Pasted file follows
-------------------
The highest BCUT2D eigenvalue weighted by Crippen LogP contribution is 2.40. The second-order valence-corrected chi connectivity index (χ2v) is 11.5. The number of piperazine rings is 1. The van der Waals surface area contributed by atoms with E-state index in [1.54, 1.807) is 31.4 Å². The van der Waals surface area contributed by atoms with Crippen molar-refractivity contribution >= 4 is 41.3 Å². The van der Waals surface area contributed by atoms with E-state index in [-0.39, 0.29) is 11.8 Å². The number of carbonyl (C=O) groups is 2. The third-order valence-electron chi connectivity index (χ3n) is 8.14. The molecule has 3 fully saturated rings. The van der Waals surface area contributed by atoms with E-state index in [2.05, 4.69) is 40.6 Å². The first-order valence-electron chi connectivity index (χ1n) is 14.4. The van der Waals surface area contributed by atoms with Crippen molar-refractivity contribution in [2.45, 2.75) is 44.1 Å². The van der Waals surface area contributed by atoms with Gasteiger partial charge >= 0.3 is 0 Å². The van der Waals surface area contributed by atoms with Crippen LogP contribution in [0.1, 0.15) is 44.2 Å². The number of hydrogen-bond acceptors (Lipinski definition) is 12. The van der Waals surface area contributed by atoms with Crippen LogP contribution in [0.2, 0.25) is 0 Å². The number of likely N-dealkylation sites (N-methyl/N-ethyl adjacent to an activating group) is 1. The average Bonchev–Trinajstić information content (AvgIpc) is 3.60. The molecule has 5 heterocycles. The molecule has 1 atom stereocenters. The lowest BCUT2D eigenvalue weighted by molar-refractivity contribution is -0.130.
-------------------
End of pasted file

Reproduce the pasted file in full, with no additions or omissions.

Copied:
The highest BCUT2D eigenvalue weighted by Crippen LogP contribution is 2.40. The second-order valence-corrected chi connectivity index (χ2v) is 11.5. The number of piperazine rings is 1. The van der Waals surface area contributed by atoms with E-state index in [1.54, 1.807) is 31.4 Å². The van der Waals surface area contributed by atoms with Crippen molar-refractivity contribution >= 4 is 41.3 Å². The van der Waals surface area contributed by atoms with E-state index in [-0.39, 0.29) is 11.8 Å². The number of carbonyl (C=O) groups is 2. The third-order valence-electron chi connectivity index (χ3n) is 8.14. The molecule has 3 fully saturated rings. The van der Waals surface area contributed by atoms with E-state index in [2.05, 4.69) is 40.6 Å². The first-order valence-electron chi connectivity index (χ1n) is 14.4. The van der Waals surface area contributed by atoms with Crippen molar-refractivity contribution in [2.45, 2.75) is 44.1 Å². The van der Waals surface area contributed by atoms with Gasteiger partial charge >= 0.3 is 0 Å². The van der Waals surface area contributed by atoms with Crippen LogP contribution in [0.1, 0.15) is 44.2 Å². The number of hydrogen-bond acceptors (Lipinski definition) is 12. The van der Waals surface area contributed by atoms with Crippen LogP contribution in [0.2, 0.25) is 0 Å². The number of likely N-dealkylation sites (N-methyl/N-ethyl adjacent to an activating group) is 1. The average Bonchev–Trinajstić information content (AvgIpc) is 3.60. The molecule has 5 heterocycles. The molecule has 1 atom stereocenters. The lowest BCUT2D eigenvalue weighted by molar-refractivity contribution is -0.130.